4. Add the chopped tomatoes to the pan, an extra splash of water and simmer until the tomatoes start to break down and reduce. Don’t be tempted to rush this as the longer it has the richer the sauce will be! When the curry is a few minutes away from being ready, take the marinated paneer and roughly chopped spinach and add to the pan. Continue to cook, stirring occasionally, until the paneer is warmed through and the spinach is wilted. Sprinkle over the garam masala and stir to combine. Serve the curry in warmed bowls with rice or flatbreads on the side. A liberal helping of coriander to finish the dish is optional!

Paneer, pepper and spinach curry- a great way to start the New Year, plenty of flavour and no turkey in sight!

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Truffle and parmesan risotto

This is not just any old risotto, this is a deliciously indulgent risotto making the best of Italian ingredients so it is perfect for a celebration. Truffles have become more accessible and can be bought in most good supermarkets or specialist food markets. Black truffles are cheaper than their highly prized white counterparts making them ideal for trying truffles for the first time. Truffles are wonderfully earthy and pungent and are best served when they are just warmed through to really bring out the flavours.

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Ingredients- serves 2
Knob of unsalted butter
1 garlic clove- crushed
1 shallot- finely chopped
200g risotto rice- I use carnaroli
60ml dry white wine
600ml hot vegetable stock
50g freshly grated parmesan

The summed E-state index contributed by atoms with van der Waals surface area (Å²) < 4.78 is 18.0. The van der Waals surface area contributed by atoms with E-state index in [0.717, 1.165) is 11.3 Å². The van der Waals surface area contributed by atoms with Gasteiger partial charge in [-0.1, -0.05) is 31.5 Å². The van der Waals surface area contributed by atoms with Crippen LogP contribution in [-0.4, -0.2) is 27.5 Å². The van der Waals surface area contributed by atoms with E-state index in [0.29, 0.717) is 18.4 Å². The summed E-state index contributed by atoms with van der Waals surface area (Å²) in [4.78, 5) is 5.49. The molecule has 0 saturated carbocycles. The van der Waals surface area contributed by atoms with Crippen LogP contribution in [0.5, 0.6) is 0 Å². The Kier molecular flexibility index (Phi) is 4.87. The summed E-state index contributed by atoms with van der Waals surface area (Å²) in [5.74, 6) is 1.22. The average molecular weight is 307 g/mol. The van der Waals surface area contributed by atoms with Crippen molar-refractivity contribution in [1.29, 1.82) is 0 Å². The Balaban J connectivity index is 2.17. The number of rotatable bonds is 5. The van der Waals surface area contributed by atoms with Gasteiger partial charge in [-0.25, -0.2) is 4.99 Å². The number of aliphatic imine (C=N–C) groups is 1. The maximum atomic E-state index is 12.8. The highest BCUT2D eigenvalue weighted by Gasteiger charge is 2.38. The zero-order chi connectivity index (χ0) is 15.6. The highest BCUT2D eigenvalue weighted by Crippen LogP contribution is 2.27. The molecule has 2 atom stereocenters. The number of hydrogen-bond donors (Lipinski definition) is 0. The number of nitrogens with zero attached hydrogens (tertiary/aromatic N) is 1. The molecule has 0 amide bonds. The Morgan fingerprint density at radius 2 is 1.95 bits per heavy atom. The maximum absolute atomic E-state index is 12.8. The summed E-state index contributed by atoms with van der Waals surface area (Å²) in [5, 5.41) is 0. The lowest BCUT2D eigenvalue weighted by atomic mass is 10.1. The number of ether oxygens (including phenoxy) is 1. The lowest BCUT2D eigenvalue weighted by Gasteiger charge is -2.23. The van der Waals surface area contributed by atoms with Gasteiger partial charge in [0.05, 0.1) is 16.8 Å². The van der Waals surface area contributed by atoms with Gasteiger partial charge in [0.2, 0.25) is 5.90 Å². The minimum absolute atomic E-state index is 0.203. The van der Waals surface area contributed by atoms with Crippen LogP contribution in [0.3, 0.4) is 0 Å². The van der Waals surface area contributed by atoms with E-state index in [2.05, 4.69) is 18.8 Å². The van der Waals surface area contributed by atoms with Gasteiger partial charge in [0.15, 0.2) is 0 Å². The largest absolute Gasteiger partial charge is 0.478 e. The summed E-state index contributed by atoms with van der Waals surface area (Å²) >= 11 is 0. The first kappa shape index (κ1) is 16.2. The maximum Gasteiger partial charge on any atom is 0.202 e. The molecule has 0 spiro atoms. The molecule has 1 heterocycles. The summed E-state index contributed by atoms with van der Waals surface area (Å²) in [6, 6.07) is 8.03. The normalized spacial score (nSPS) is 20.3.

20-30g black truffle

1. Take a large pan that is suitable for cooking the risotto in. Heat the pan over a low heat and melt the butter. Gently cook the garlic and shallot until they are softened but not yet catching colour. Add in the rice and stir thoroughly to combine and so the butter coats the rice grains.

2. Pour in the white wine and simmer until reduced by half. Now for the stock! Add a little at a time and wait for the rice to absorb it before adding the next lot. Stir during this part of the process to give a creamy finish.

3. When the rice is cooked but remains al dente (soggy risotto rice is a definite no- no!), remove the pan from the heat. Take the truffle and grate half of if and thinly slice the rest. Stir in the parmesan, grated truffle and a little more butter; allow to the risotto to stand for a moment or two so the truffle warms and releases its flavour. Sometimes truffles come with some truffle juice, if it does then also add this in to boost the flavour even more. Serve immediately in warmed bowls and top the risotto with the sliced truffle.